“There’s never a good time to have kids—you just have to go for it.”

If you’re contemplating starting a family, chances are you’ve heard this well-intentioned advice by now.

While it’s true that little is predictable when it comes to having children, there’s no denying it’s as much a financial decision as an emotional one.

After all, the average lifetime cost of raising a child exceeds $245,000, according to the U.S. Department of Agriculture.

That’s a price tag that might leave you wondering: Does it make sense to have a baby in your twenties, so you can tackle child-related costs early—or when you’re in your thirties and, hopefully, more financially stable?

Of course, there’s no blanket answer.

But to help make some educated guesses, we took two hypothetical sets of wannabe parents a decade apart in age and tried to compare how their respective finances would be impacted in four major money areas—taxes, retirement, college costs and child care—by bringing home baby.

Meet the Parents-to-Be …

The younger couple, Emma and Tyler, are both 26—the average age at which women have their first baby, according to the Centers for Disease Control and Prevention.

Emma is an executive assistant. Tyler is a junior accountant. Combined, they make $73,000, and are still chipping away at student loans and credit card balances they accrued in college.

Although they spend nearly every penny of their paychecks, they feel emotionally ready to have a child. They’d rather be young parents—and are confident they can make their budget work with a child.

Holly and Brendan, meanwhile, are both 36 and doing well financially. Their income has grown steadily over the past few years—which isn’t surprising since women’s pay peaks at 39 and men’s at 48, based on data from Payscale.

Between Holly’s job as a project manager and Brendan’s as a human-resources manager, they make $120,000 combined. They’re only a few months shy of paying off their student loans, carry little credit card debt and contribute a portion of each paycheck toward retirement.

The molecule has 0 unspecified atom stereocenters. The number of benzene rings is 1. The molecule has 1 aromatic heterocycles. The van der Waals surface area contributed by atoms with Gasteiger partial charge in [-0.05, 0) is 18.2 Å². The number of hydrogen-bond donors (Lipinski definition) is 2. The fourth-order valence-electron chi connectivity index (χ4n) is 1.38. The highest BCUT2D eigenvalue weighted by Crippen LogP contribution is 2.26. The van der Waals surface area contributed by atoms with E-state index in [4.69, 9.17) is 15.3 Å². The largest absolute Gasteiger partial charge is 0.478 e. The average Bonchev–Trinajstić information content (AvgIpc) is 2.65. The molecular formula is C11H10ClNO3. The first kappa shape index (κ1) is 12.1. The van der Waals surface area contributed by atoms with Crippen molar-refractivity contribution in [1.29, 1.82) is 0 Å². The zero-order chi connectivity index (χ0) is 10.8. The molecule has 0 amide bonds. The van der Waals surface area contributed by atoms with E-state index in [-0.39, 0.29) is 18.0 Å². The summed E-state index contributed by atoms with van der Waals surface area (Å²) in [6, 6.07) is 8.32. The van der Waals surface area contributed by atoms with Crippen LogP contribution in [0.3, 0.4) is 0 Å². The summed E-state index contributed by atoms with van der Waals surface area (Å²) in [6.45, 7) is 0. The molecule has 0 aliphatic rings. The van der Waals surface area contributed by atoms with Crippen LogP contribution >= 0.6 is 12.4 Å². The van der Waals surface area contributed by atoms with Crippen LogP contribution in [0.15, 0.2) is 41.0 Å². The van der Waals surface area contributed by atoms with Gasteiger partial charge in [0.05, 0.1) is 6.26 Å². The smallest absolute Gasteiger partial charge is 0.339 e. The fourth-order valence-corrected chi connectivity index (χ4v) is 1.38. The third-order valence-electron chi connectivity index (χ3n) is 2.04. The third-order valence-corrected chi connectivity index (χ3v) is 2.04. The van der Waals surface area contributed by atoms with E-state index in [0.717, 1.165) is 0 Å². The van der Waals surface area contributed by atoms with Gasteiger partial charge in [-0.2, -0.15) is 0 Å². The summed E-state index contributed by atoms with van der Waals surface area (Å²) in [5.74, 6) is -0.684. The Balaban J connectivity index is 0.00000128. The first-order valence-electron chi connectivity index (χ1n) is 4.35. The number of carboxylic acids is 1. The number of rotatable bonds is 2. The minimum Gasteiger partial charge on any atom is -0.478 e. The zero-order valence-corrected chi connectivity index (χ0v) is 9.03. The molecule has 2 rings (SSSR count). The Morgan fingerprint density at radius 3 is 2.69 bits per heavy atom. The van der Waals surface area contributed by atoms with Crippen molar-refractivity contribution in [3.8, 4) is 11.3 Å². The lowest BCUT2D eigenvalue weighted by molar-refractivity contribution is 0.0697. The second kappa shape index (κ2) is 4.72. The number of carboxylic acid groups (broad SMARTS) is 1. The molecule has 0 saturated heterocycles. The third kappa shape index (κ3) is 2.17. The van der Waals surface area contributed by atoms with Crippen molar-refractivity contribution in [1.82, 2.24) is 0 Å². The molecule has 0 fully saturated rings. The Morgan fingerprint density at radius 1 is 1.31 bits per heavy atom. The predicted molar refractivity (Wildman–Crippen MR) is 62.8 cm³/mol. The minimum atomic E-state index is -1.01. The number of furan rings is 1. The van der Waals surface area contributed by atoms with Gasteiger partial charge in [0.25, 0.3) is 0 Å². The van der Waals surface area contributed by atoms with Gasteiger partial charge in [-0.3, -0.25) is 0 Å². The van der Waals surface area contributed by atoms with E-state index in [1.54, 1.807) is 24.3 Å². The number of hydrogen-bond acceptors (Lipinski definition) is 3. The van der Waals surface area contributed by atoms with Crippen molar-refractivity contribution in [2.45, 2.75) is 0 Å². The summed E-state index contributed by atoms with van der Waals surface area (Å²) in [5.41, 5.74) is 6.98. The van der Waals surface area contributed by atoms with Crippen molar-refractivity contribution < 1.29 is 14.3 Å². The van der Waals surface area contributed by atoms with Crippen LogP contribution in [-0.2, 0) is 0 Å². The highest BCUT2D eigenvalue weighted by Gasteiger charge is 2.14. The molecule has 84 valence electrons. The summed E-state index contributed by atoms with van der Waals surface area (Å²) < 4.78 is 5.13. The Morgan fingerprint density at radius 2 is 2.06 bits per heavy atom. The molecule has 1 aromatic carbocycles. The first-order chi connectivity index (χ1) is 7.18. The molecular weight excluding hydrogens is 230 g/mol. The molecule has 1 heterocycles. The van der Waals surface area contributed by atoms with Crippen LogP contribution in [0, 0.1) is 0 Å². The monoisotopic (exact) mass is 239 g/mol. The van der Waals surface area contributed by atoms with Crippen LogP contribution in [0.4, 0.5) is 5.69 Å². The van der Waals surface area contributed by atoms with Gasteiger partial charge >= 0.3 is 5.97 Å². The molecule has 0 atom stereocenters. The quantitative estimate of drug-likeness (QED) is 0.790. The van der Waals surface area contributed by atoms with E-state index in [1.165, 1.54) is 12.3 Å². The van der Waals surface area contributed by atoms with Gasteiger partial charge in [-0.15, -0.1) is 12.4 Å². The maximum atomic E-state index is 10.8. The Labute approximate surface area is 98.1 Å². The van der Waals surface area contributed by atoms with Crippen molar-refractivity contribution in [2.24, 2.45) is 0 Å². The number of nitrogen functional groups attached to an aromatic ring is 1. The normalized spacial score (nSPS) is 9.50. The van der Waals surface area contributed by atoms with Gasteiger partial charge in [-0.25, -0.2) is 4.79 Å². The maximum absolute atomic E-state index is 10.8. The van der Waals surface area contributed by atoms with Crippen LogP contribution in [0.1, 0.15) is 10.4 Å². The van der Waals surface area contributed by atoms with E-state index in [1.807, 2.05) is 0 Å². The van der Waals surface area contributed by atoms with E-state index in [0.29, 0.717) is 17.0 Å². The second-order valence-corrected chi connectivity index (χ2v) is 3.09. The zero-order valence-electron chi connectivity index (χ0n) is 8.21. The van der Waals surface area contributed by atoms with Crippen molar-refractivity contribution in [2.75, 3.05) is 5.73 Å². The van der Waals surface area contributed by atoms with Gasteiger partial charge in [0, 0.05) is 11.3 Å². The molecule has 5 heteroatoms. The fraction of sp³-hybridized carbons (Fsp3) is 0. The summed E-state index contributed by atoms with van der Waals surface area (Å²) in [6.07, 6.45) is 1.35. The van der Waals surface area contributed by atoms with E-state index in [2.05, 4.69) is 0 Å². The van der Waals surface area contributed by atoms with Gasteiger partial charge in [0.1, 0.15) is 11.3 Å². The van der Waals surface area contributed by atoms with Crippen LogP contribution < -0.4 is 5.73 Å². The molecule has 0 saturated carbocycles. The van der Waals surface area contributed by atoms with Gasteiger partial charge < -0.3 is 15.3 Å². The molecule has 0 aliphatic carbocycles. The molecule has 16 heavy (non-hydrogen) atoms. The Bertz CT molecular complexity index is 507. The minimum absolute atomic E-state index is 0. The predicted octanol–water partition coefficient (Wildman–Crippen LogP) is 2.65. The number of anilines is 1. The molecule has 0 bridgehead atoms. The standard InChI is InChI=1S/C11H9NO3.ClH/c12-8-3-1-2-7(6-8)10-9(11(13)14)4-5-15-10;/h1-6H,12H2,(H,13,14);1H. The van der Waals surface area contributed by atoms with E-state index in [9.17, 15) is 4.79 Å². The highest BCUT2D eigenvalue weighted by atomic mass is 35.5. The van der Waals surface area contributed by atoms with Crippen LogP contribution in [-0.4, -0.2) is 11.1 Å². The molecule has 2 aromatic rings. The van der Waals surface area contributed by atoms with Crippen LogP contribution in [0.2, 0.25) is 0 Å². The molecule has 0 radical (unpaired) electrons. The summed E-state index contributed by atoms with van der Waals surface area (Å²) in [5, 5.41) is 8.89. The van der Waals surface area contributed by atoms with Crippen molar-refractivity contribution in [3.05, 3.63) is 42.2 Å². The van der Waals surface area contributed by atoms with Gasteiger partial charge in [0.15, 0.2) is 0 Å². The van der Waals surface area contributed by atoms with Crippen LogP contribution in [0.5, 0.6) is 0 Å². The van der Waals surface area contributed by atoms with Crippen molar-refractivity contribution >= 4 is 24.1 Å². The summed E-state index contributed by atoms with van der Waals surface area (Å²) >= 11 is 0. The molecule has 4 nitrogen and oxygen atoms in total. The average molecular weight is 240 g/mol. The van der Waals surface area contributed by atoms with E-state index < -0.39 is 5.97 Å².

They purposely put off having children until they reached six figures—and now feel financially ready for parenthood.

Although Holly considers herself healthy, she knows they may have to contend with in vitro fertilization costs—22% of women aged 35 to 39 deal with infertility. In case this happens, the couple has saved up $15,000—enough to cover a round of IVF, which averages $12,400.

So which couple would fare better, financially speaking, if they had a child? We asked financial pros to weigh in.

Let’s Look at Baby’s Impact on Taxes …

When it comes to paying Uncle Sam, it’s not the couples’ ages that make the difference—it’s their income level, says Gail Rosen, a certified public accountant (CPA) and head of her own accounting firm in Martinsville, N.J.

While both parents can take dependent exemptions for their child, only Emma and Tyler’s income qualifies them to take the full child tax credit—up to $1,000 per child for married couples filing jointly.

Holly and Brendan make too much to take full advantage of the tax break.

The child tax credit starts to phase out at $110,000 for couples filing jointly, so “Holly and Brendan may only get a $500 tax credit,” Rosen says. They’ll also likely phase out of qualifying altogether in a few years as their income rises.

So Who Has the Advantage? Although Emma and Tyler make less, they have the advantage because “it’s all about the tax bracket,” Rosen says.

Since they fall into a lower tax bracket and can take full advantage of the child tax credit, they are potentially taking home a larger percentage of their paychecks than Holly and Brendan.

Let’s Look at Baby’s Impact on Retirement …

When it comes to your nest egg savings, the real key is to start socking away money as early as possible.

To that point, having Junior at 26 is more likely to cut into prime saving years because younger couples tend to have tighter budgets and don’t contribute as much to retirement, says Rebecca Kennedy, a Certified Financial Planner (CFP) and founder of Denver-based Kennedy Financial Planning.